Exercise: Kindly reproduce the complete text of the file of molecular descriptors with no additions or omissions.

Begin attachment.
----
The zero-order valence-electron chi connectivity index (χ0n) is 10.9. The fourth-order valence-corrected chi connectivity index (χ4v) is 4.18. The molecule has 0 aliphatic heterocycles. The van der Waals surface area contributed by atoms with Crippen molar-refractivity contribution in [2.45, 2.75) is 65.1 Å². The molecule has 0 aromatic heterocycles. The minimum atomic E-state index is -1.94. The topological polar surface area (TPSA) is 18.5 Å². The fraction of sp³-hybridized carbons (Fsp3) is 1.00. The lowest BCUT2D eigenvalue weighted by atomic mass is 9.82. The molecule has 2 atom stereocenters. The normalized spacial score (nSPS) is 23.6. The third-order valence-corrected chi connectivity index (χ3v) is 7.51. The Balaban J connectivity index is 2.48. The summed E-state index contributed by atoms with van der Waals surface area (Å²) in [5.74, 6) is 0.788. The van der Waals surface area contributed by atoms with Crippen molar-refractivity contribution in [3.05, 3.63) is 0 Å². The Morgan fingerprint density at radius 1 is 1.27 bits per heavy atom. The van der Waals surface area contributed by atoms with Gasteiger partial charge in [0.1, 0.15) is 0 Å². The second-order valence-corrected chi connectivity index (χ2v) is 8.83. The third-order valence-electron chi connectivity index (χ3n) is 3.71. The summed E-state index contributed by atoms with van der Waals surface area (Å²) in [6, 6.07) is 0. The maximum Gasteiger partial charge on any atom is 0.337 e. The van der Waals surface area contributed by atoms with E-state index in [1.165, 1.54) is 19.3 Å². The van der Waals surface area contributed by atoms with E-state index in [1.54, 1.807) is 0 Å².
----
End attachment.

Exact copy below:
The zero-order valence-electron chi connectivity index (χ0n) is 10.9. The fourth-order valence-corrected chi connectivity index (χ4v) is 4.18. The molecule has 0 aliphatic heterocycles. The van der Waals surface area contributed by atoms with Crippen molar-refractivity contribution in [2.45, 2.75) is 65.1 Å². The molecule has 0 aromatic heterocycles. The minimum atomic E-state index is -1.94. The topological polar surface area (TPSA) is 18.5 Å². The fraction of sp³-hybridized carbons (Fsp3) is 1.00. The lowest BCUT2D eigenvalue weighted by atomic mass is 9.82. The molecule has 2 atom stereocenters. The normalized spacial score (nSPS) is 23.6. The third-order valence-corrected chi connectivity index (χ3v) is 7.51. The Balaban J connectivity index is 2.48. The summed E-state index contributed by atoms with van der Waals surface area (Å²) in [5.74, 6) is 0.788. The van der Waals surface area contributed by atoms with Crippen molar-refractivity contribution in [3.05, 3.63) is 0 Å². The Morgan fingerprint density at radius 1 is 1.27 bits per heavy atom. The van der Waals surface area contributed by atoms with Gasteiger partial charge in [0.1, 0.15) is 0 Å². The second-order valence-corrected chi connectivity index (χ2v) is 8.83. The third-order valence-electron chi connectivity index (χ3n) is 3.71. The summed E-state index contributed by atoms with van der Waals surface area (Å²) in [6, 6.07) is 0. The maximum Gasteiger partial charge on any atom is 0.337 e. The van der Waals surface area contributed by atoms with E-state index in [1.165, 1.54) is 19.3 Å². The van der Waals surface area contributed by atoms with E-state index in [1.54, 1.807) is 0 Å².